Hurt, on the other hand, gave himself completely to the character, losing himself in the process. Though handsome, his face was still normal enough that he could play a variety of characters with equal credibility. While in Hollywood films the tone of the film is often set by the character the lead actor is playing, Hurt instead played his characters so that they suited the tone and aesthetic of the film around him (often with a little bit of help from excellent make-up work), ensuring that his characters at once felt like people, but also products of the worlds they occupied. If the film was quirky and whimsical, he too was quirky and whimsical; if the film was gritty and realist, so was he (you can see this by comparing his two performances as Mr Ollivander in the Harry Potter films).

But of all the iconic roles Hurt has played, I personally feel the best performance of his career was his turn as Krapp in Atom Egoyan’s adaptation of Krapp’s Last Tape by Samuel Beckett, about an old man who listens back to a voice recording he made as a much more energetic, optimistic young man, and the tape he records about the way he lives now. Much like Hurt, Krapp is a character who doesn’t draw attention to himself. His clothes are as dusty as the furniture around him. With his spiky hair and wrinkled shirt, he looks like a schoolboy in a grown man’s body. Though the audience is focused on him, the setting is a quiet room separated from the activity of the outside world. He is at once there but not there. And, the character he is interacting with is his own voice, floating out of the tape player like a ghost. (Article continues after video. Please do yourself a favour and watch it.)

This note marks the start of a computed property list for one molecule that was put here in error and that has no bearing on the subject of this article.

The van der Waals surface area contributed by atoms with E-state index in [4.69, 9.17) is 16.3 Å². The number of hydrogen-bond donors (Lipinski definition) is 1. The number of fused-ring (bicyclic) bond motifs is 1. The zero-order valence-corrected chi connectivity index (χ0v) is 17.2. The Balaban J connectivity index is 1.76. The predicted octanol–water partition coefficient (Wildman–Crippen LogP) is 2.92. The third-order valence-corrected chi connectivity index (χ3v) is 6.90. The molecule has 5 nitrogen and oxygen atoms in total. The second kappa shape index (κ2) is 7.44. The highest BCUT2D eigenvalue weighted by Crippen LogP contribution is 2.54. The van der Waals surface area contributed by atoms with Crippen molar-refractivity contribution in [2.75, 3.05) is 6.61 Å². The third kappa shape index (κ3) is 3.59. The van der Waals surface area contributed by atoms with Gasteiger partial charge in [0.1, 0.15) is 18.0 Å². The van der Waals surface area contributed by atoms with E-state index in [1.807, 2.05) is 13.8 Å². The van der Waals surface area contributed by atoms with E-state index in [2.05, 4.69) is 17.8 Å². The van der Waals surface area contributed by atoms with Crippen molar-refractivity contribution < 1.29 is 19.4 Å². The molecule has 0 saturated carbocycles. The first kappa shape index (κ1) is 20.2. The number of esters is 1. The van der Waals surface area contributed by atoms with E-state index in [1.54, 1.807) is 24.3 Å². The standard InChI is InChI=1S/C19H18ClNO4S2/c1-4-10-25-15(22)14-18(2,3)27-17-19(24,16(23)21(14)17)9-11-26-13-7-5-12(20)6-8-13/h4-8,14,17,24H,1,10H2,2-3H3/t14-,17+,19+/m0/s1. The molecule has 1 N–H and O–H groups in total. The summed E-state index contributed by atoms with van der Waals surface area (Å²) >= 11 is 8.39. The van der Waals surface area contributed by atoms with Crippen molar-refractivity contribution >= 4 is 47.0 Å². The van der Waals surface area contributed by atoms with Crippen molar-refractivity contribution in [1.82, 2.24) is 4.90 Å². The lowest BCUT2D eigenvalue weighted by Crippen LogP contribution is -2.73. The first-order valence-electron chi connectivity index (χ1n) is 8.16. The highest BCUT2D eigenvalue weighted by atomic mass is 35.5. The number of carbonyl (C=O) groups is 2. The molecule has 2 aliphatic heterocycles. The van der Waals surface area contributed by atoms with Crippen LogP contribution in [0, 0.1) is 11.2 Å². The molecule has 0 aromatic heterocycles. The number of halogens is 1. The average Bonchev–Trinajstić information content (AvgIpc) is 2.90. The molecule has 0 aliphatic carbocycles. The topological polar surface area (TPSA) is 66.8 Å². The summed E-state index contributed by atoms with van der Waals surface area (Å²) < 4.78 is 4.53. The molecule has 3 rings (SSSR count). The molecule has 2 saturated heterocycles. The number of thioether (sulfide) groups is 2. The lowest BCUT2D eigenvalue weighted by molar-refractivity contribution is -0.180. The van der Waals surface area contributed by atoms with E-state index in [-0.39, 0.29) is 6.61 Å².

Though Hurt’s early life was marked with isolation and abuse, he managed to surpass his troubled childhood to become one of the greatest actors to have graced the silver screen, giving himself to his characters, and to us, the audience, with dedication, sincerity, humour and humility. John Hurt brought life to every role and every film he appeared in, and more than that, he filled all those films with the indescribable presence of genius. Film fans will delight in his creations for years to come. I know I personally am grateful for the generosity with which he dedicated himself to his craft, giving us all some of our most beloved movie moments and characters, and I feel I speak on behalf of film lovers everywhere when I say, “Rest in peace, Mr Hurt. Your talent and humility was a joy to behold, and every second watching you on screen was a blessing. Thank you for sharing your abilities, and yourself, with us over the years. May God bless you and your family. Farewell, and, once again, thank you.”

The Artistic Brilliance of Brian De Palma’s Mission: Impossible, 20 Years On


The camera lies all the time… lies 24 times a second – Brian De Palma.

The highlight of the cinematic year 1996 was undoubtedly the Coen Brothers’ masterpiece Fargo, but 1996 also saw the release of one of the most intelligent, idiosyncratic, well-crafted blockbusters in years… Brian De Palma’s Mission: Impossible, starring Tom Cruise. Though I have already done an overview of the entire series so far, I felt that a few bullet points did not do De Palma’s film justice; so, I have written this article as a means of highlighting the elements of this tight-wire thriller that merits its naming, as, not just a great blockbuster, but a great film.